Tuesday, October 21, 2014
The picture above summarizes what I use my tablets for. As a convenient on-the-go device when I am out and about. I regularly take my kids out to the local play park on a daily basis. I'll pull up in a stroller and watch them play. Occasionally, I’d get a call to log into some remote Linux server in the cloud or query some database for a client report. In these instances, I don’t want to lug around my $3,400 laptop, a top-of-the-line 15” Macbook Pro Retina. A Macbook won’t fit inside the diaper bag or the stroller. After trying a bunch of Windows 8 All-in-Ones and convertible tablets (as chronicled on this blog), I've decided to go back to the iPad. The iPad Mini.
Pictured above are a Dell Venue 8 Pro, the iPad Mini Retina, and a 10" 1920x1200 HiDPI Lenovo Miix 2. With all the hype of convertible, do-it-all all in one and the allure of running native x86 software in a tablet, I mistakenly went for that sales pitch. I ended up getting a few devices I no longer use. Now, I decided I need something that simply works when I'm out and about. That device ultimately is an iPad.
Wednesday, October 8, 2014
With the release of iOS 7 and iOS 8, Apple introduced a new bare metal graphics API. This new framework promises to give iOS an edge in mobile gaming. So how does it compare to a standard Android Flagship running something like the SnapDragon 801 SoC? The new A8 chip on the iPhone 6 Plus is indeed a powerhouse. Well, I took it for a spin and compared two cross platform games that has Metal support on iOS. These are merely screenshot comparisons as I played some games on both platforms.
I think comparing the HTC ONE M8 to the Apple iPhone 6 Plus is a fair comparison. Both are driving 1920x1080p resolution. Both were set at full detail max resolution gameplay.
Asphalt 8: Airborne and Beach Buggy Racing.
The differences on Gameloft's Asphalt 8 is very hard to tell. You really have to look for it and I don't think it really makes a compelling difference in gameplay. Yes, there are some differences but again, you really have to look for them.
Here are some screenshots.
On the first track, at launch, you can see the iPhone has some extra details. The other racer's launch usually has a flamed induced burn-out. Everything else is the same. The texture mapping and polygon count on both platform are the same. You are not going to see anything majorly different.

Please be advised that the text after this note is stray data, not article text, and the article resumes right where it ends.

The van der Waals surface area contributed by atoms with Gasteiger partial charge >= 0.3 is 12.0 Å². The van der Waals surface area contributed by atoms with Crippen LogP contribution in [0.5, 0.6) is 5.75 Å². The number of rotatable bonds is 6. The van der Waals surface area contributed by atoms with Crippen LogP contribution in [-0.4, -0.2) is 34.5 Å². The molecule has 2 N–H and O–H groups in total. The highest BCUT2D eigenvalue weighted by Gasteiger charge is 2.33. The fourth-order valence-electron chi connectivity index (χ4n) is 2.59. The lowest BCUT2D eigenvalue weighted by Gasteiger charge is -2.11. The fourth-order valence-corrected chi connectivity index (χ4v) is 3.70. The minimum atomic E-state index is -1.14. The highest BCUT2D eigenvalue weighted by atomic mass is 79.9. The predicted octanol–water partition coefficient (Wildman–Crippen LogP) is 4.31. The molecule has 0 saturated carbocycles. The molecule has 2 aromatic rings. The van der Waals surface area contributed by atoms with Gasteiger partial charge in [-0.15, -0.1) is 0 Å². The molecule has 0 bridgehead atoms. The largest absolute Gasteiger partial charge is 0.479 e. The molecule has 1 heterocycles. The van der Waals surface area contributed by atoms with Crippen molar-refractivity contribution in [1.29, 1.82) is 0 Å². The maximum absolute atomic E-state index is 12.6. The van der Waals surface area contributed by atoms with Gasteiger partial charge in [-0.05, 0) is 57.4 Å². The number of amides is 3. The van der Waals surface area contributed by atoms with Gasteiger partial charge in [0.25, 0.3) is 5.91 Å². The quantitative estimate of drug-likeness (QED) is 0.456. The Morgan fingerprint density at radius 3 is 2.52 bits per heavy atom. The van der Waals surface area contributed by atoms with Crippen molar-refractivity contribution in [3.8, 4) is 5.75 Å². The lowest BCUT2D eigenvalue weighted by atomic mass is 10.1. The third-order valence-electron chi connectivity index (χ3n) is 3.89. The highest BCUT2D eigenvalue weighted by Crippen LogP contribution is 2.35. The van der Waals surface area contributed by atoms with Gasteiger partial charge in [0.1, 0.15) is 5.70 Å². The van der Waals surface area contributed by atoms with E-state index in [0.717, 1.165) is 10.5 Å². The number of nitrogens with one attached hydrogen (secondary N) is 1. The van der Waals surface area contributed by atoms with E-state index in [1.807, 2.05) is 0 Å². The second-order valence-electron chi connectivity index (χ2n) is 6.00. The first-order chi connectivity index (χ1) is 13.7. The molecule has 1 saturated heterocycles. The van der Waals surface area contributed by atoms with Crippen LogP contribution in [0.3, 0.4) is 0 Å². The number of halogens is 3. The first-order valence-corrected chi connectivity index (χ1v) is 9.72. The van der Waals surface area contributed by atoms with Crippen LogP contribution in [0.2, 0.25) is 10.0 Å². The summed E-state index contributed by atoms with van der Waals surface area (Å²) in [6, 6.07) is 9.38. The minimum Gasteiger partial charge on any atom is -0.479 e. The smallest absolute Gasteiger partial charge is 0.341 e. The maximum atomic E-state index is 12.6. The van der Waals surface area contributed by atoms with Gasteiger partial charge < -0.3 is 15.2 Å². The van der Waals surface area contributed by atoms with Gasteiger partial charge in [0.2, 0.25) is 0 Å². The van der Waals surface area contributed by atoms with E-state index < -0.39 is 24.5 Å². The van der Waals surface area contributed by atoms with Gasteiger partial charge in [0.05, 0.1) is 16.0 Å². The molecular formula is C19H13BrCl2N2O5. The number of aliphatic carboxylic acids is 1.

iPhone 6 Plus
HTC ONE M8
Monday, October 6, 2014
Apple released a BASH update that addresses the vulnerabilities of ShellShock but they neglected operating systens older than 10.7 Lion.
Well, I happen to know people who are running various 10.5.8 and 10.6.8 Snow Leopard machines in production. They are used in automation and rely heavily on BASH. Thus, I upgraded over a dozen legacy Mac OSX Servers and it was pretty straightforward.
I'm not going to take the credit but most of what you need is at this link:
You will need to download the latest Xcode for each respective OS.
The only gotcha as 10.5.8 and cURL. 10.5.8's built in cURL does not support SSL so you will need to add a -k (insecure SSL) flag in the instructions.
Here is an example:
curl https://opensource.apple.com/tarballs/bash/bash-92.tar.gz | tar zxf -
curl -k https://opensource.apple.com/tarballs/bash/bash-92.tar.gz | tar zxf -
That is it. For 10.5, add the -k flag for each cURL request you download from Apple's servers.
Once finish, you should be able to address all of these vulnerabilities:
Bash should be updated to 3.2.55(1)
Once you are patched, it is time to test.
You can go to shellshocker.net and download a bash script that run through all the vulnerabilities.
Or run it from the shell via cURL.
curl https://shellshocker.net/shellshock_test.sh | bash
I hope this helps.
Once you compile it, you can easily tar the files up and use it for re-distribution to similar machines. I only had to compile BASH twice (one for 10.5 and one for 10.6). I then took my Releasebuild binaries and rsync them across various OSX machines from my iPad.
I tested it extensively on some VMs and then to production servers. I was a bit worried about going the homebrew route as that method will install newer 4.3. That is a major generational change and there would be some major breakage somewhere. Thus, sticking with a 3.2.XX version of BASH with all the updates will be the most painless. I have OS X servers running MailMan listservs, some are used for production automation that runs rsynch, mounting NFS shares, CalDAV, and the likes. So far, nothing has broken.
Saturday, October 4, 2014
Here are the specs:
10 point multi-touch FHD screen (1920x1200)
1.33 GHZ ATOM Z3740 QUAD Core Processor
2GB RAM and 64GB Flash Storage